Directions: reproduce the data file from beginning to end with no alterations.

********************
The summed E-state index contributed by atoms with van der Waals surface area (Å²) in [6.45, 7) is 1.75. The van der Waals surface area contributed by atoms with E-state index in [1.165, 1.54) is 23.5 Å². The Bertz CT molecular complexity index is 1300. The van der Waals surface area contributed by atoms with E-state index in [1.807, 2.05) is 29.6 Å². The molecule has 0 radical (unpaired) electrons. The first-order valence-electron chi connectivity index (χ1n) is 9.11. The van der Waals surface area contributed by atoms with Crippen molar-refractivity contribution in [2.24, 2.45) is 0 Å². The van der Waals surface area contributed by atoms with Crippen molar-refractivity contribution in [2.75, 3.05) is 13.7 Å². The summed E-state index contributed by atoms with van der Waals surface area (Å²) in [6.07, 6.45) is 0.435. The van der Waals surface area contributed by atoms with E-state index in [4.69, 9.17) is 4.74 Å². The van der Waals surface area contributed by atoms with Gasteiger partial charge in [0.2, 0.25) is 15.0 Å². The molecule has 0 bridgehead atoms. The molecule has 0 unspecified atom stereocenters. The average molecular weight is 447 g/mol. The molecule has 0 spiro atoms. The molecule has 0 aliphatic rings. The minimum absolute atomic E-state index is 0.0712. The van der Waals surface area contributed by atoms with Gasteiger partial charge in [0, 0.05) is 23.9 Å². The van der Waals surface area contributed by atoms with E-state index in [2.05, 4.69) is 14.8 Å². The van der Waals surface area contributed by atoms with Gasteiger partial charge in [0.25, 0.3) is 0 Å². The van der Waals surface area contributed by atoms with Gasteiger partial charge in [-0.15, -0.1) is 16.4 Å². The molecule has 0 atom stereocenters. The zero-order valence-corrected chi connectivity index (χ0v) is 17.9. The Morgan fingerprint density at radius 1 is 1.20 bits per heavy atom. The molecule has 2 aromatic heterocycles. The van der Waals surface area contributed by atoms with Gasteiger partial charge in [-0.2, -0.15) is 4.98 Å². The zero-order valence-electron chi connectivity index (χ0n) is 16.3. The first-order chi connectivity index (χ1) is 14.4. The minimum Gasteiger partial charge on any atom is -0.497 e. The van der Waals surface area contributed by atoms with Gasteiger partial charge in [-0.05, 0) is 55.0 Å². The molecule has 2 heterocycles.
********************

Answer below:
The summed E-state index contributed by atoms with van der Waals surface area (Å²) in [6.45, 7) is 1.75. The van der Waals surface area contributed by atoms with E-state index in [1.165, 1.54) is 23.5 Å². The Bertz CT molecular complexity index is 1300. The van der Waals surface area contributed by atoms with E-state index in [1.807, 2.05) is 29.6 Å². The molecule has 0 radical (unpaired) electrons. The first-order valence-electron chi connectivity index (χ1n) is 9.11. The van der Waals surface area contributed by atoms with Crippen molar-refractivity contribution in [2.24, 2.45) is 0 Å². The van der Waals surface area contributed by atoms with Crippen molar-refractivity contribution in [2.75, 3.05) is 13.7 Å². The summed E-state index contributed by atoms with van der Waals surface area (Å²) in [6.07, 6.45) is 0.435. The van der Waals surface area contributed by atoms with E-state index in [4.69, 9.17) is 4.74 Å². The van der Waals surface area contributed by atoms with Gasteiger partial charge in [0.2, 0.25) is 15.0 Å². The molecule has 0 bridgehead atoms. The molecule has 0 unspecified atom stereocenters. The average molecular weight is 447 g/mol. The molecule has 0 spiro atoms. The molecule has 0 aliphatic rings. The minimum absolute atomic E-state index is 0.0712. The van der Waals surface area contributed by atoms with Gasteiger partial charge in [0, 0.05) is 23.9 Å². The van der Waals surface area contributed by atoms with E-state index in [2.05, 4.69) is 14.8 Å². The van der Waals surface area contributed by atoms with Gasteiger partial charge in [0.25, 0.3) is 0 Å². The van der Waals surface area contributed by atoms with Gasteiger partial charge in [-0.15, -0.1) is 16.4 Å². The molecule has 0 atom stereocenters. The zero-order valence-corrected chi connectivity index (χ0v) is 17.9. The Morgan fingerprint density at radius 1 is 1.20 bits per heavy atom. The molecule has 2 aromatic heterocycles. The van der Waals surface area contributed by atoms with Gasteiger partial charge in [-0.2, -0.15) is 4.98 Å². The zero-order valence-electron chi connectivity index (χ0n) is 16.3. The first-order chi connectivity index (χ1) is 14.4. The minimum Gasteiger partial charge on any atom is -0.497 e. The van der Waals surface area contributed by atoms with Gasteiger partial charge in [-0.05, 0) is 55.0 Å². The molecule has 2 heterocycles.